The labelling of phage protein by S35 is because of the reason that sulphur being a structural element of protein will tag the Phage protein, not the phage DNA.
Hershey and Chase Experiment batch1 radioactive labelling
Whereas, the labelling of phage DNA by P35 is because of the reason that phosphorus is present in the structure of DNA as the phosphate backbone will tag the Phage DNA, not the phage protein.
batch2 radioactive labelling in Hershey and Chase Experiment

Infection

After radioactive labelling of the phage DNA and protein, Hershey and Chase infected the bacteria, i.e. E.coli by the radioactively labelled T-2 phage. In Batch-1, T-2 phage tagged with S35 and in batch-2 T-2 phage labelled with P35 were allowed to infect the bacterial cells of E.coli. After attachment of the T-2 bacteriophages, the phage DNA will inject into the cytoplasm of E.coli. The phage DNA will take up the host cell machinery. Degradation of the bacterial genome occurs by the T2-phage where they use the ribosomes for the protein synthesis to assemble capsid, tail fibres, base plate etc.

Blending

After infection, the bacterial cells subjects to the process of blending.  At the time of blending the bacterial cells are agitated for the removal of the viral coats. The method of blending also refers as the process of “Agitation”. In this stage, the bacterial cells along with the viral particles like capsid, tail fibres, base plate, DNA etc. agitates where we get a solution containing both bacterial cells and viral particles.

Centrifugation

After blending, the bacterial cells further subjects to the process of centrifugation for the separation of viral particles and bacterial cells. As a result of centrifugation, the heavier particles, i.e. bacterial cells will found as the “Pellets”. The lighter particle, i.e. viral particles will found in the “Supernatant”.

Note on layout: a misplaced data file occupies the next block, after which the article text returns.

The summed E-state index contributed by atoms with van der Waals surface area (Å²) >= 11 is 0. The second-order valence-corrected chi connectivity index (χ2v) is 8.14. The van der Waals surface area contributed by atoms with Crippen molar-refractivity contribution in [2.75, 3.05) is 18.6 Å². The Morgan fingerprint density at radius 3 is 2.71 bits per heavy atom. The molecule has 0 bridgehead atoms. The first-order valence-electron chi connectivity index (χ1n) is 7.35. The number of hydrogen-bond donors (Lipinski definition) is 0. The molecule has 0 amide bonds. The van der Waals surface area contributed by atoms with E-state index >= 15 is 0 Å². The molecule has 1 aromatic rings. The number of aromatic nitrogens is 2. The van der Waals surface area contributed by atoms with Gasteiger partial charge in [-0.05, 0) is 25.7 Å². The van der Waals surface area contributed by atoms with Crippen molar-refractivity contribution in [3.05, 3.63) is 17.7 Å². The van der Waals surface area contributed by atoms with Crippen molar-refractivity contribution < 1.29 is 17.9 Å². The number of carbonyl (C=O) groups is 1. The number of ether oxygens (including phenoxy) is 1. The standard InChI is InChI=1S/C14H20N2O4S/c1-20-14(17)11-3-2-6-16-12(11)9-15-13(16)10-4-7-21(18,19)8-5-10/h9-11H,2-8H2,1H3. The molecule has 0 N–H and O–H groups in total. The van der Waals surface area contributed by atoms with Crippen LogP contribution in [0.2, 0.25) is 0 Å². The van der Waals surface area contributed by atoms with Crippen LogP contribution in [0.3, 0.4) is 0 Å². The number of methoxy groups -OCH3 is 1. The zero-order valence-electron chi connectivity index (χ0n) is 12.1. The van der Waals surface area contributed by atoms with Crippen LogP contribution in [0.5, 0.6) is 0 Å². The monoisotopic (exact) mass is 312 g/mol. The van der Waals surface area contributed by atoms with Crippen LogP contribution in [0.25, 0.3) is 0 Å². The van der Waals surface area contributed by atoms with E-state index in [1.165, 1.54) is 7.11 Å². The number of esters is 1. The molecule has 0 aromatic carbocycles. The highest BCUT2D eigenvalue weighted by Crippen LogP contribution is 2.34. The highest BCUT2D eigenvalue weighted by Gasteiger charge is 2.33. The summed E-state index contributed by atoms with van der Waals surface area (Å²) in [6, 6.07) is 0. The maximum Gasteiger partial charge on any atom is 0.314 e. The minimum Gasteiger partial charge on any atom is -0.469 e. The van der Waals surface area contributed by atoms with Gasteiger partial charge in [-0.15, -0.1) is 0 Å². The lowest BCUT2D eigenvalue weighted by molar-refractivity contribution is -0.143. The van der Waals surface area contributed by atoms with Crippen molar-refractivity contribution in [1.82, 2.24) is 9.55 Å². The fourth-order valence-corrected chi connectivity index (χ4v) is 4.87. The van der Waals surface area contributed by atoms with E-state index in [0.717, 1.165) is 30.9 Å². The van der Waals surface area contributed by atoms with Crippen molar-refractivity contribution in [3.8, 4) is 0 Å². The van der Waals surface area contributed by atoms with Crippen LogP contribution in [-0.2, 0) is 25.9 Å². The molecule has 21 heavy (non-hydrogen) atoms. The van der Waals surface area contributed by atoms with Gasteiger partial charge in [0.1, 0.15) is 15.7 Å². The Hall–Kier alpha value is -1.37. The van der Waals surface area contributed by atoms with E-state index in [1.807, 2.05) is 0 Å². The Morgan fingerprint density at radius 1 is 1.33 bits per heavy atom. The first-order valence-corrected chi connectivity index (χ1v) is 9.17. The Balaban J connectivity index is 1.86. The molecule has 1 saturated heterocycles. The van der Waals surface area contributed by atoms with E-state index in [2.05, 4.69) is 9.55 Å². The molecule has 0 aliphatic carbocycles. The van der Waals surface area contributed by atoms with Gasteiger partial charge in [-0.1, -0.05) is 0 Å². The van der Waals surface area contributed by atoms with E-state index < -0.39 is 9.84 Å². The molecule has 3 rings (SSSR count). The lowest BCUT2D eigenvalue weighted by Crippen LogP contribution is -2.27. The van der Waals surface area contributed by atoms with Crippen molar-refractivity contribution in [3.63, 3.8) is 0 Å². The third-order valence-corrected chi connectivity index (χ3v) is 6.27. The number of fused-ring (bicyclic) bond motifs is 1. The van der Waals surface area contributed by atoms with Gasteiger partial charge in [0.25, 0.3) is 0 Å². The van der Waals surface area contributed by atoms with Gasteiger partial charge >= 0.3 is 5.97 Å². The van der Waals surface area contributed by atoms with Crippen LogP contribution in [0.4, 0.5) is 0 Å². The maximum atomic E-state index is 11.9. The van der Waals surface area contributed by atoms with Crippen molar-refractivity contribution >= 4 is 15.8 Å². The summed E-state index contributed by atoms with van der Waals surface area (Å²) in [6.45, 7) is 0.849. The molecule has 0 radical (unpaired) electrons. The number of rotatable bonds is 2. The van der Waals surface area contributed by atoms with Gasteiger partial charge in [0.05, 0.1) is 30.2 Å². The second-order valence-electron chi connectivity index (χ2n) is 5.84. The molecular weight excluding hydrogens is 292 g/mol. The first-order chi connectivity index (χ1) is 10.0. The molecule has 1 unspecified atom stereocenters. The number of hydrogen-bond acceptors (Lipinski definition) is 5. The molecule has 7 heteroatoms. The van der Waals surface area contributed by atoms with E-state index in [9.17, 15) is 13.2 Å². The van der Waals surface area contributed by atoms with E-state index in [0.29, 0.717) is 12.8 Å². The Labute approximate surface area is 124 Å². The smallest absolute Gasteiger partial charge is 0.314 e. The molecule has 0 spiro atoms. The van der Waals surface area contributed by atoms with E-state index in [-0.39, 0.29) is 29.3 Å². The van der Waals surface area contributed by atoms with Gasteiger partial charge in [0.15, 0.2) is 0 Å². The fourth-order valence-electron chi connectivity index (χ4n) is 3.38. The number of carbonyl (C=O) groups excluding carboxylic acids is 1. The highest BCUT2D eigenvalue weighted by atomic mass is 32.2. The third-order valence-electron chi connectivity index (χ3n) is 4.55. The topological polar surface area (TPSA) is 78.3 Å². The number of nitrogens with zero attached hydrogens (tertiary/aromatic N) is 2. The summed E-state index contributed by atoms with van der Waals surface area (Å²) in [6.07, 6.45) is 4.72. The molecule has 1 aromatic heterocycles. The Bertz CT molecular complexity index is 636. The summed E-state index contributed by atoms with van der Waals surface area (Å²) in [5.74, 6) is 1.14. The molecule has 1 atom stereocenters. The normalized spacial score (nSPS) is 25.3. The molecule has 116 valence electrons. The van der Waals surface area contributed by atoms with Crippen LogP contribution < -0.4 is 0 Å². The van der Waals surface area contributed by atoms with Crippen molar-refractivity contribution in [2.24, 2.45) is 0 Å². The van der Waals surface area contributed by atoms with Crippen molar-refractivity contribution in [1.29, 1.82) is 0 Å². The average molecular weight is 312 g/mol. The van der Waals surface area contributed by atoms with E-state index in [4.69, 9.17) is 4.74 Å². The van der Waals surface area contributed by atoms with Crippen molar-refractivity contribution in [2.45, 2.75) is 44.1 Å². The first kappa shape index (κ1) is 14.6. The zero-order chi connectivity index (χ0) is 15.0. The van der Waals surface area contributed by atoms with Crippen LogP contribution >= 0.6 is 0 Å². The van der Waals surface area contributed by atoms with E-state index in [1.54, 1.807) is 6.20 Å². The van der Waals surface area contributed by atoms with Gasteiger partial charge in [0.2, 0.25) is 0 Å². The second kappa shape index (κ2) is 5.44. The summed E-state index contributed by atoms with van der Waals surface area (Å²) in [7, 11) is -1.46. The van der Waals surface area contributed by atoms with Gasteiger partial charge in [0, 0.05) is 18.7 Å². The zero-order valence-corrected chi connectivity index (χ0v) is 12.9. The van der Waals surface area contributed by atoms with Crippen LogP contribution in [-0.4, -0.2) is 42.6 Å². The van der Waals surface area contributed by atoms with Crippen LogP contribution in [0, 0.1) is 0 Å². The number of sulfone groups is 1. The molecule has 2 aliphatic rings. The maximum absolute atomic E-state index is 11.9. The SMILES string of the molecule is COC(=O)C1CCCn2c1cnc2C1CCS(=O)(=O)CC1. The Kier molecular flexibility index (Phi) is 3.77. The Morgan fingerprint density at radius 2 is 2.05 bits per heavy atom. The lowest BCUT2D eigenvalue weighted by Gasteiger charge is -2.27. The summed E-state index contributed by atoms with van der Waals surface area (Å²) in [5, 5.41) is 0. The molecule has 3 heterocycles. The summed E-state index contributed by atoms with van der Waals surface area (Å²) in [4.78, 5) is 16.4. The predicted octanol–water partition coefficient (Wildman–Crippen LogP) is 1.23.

Experiment by Hershey and Chase

Observation

After the centrifugation step, observe the results to know the heritable factor. The phage DNA labelled with P35 will transfer the radioactivity in the host cell. Thus, the radioactive P35 will find inside the bacterial cells and remains as “Pellets”.

The phage protein tagged with S35 will not transfer the radioactivity in the host cell. Thus, radioactive S35 will not find inside the bacterial cell and remains as the “Supernatant” of the solution.

Conclusion

Therefore, the P35 labelled phage DNA will transfer its radioactivity to the host cell DNA. The P35 labelled phage DNA will present inside the E.coli cell even after blending and centrifugation. Hence, it is clear that the phage DNA will incorporate into the host cell genome and will produce its progeny by taking host cell machinery.

The S35 labelled phage protein will not transfer its radioactivity to the host cell DNA. After the process of blending and centrifugation, the P35 labelled phage protein will present as the supernatant of the solution. Thus, the P35 labelled phage protein will not infect the E.coli cells.

Therefore, Hershey and Chase Experiment prove that the DNA is the genetic material which transfers the radioactivity of the T2-phage to the host cell, i.e. E.coli.